Yes! This can certainly be the hardest part in the beginning but once you can take this first step, you may be surprised with can unfold next. When you recognise that you are eating to soothe yourself,  you can step back and have a better perspective on what’s happening right now. This will be the first step in being able to break the cycle.

2) Accept and Be true to yourself

Accepting here doesn’t mean not doing anything about it. Rather it means accepting the reality of the situation. Accept and be true to the fact that:

  1. You are eating out of frustration;
  2. There’s something driving you to behave this way and it might be due to some strong emotions you are not willing (or not able to) stay with right now.

This might, in fact, bring more clarity on what’s really going on and what lead you to this place, what triggered you to start with and now you have more space to work with what’s here.

3) Recognise the underlying emotion

Emotional eating has a cause and it is usually related to a present feeling or emotion in which we unwilling to feel or to be with. Emotions live in our body [3], therefore connecting to our current bodily experience will lead us to the root, underlying emotion that is driving us to behave this way.

4) Be kind and non-judgemental

When being with strong emotions, it is important to maintain a kind, understanding and compassionate presence during the whole process. To do this, it is helpful to understand that whatever emotion we are having to deal with right now, it is not our fault or is it not who we are. It is only something that is happening to us due to causes and conditions and it will pass!

Having a compassionate and kind witness during the process will allow the emotion to have a voice and space to be processed and integrated, just like a strong wave dissipating back into the ocean. The brain researcher, Jill Bolte Taylor suggests that each emotion last an average of 90 seconds in our bodymind [4]. That is only true if we don’t attach out thoughts and judgements onto it. Pema Chödrön describes this feeling as “the hook” as our thoughts hook, line and sink us.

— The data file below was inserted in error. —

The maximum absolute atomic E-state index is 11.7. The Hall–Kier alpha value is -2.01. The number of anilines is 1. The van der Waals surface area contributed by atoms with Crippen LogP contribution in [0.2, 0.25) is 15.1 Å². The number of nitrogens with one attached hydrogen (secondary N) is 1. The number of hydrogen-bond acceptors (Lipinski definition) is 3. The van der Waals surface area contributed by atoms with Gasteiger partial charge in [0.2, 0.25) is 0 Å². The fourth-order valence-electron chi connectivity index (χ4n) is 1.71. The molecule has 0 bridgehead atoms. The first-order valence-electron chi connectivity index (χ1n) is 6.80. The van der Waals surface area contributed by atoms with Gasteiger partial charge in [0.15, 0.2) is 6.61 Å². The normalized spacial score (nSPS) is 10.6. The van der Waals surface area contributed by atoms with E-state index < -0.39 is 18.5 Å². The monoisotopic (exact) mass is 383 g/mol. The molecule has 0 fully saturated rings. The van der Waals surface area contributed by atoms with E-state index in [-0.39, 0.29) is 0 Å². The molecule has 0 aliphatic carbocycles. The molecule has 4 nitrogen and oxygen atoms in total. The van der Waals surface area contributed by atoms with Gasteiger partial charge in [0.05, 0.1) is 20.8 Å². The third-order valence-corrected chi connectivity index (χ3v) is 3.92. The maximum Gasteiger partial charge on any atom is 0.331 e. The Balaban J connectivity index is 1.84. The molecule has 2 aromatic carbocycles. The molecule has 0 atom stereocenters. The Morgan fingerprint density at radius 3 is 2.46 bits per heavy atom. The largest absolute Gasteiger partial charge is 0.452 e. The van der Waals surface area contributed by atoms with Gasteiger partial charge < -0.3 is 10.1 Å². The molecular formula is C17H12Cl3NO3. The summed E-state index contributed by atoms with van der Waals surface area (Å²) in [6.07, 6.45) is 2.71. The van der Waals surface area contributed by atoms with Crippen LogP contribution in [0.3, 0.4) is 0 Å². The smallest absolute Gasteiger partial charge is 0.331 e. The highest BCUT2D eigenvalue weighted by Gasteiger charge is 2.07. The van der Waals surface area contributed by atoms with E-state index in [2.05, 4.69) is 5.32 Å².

5) Keep a journal

It is helpful to keep a journal of the process you have just been through. This might bring clarity on the causes of the emotional eating and which sort of feelings or mind states are related to it. Getting to know yourself will bring a better understanding on why you do what you do and perhaps more self-compassion which will naturally lead you to stay in the ‘hook’ for shorter periods of time and possibly leading you to complete dissolution of that particular emotion and triggers associated with them.

References:

[1]  Food reward system: current perspectives and future research needs 2015<https://www.ncbi.nlm.nih.gov/pmc/articles/PMC4477694/>

[2] Feeding your feelings, 2014  https://mayoclinichealthsystem.org/hometown-health/speaking-of-health/feeding-your-feelings

[3] Where Your Body ‘Feels’ Emotions Revealed In New Study 2015 <https://www.huffingtonpost.com.au/2014/01/03/body-emotions-finnish-study-video_n_4532617.html>

[4] Jill Bolte Taylor,  My Stroke of Insight: A Brain Scientist’s Personal Journey  – May 26, 2009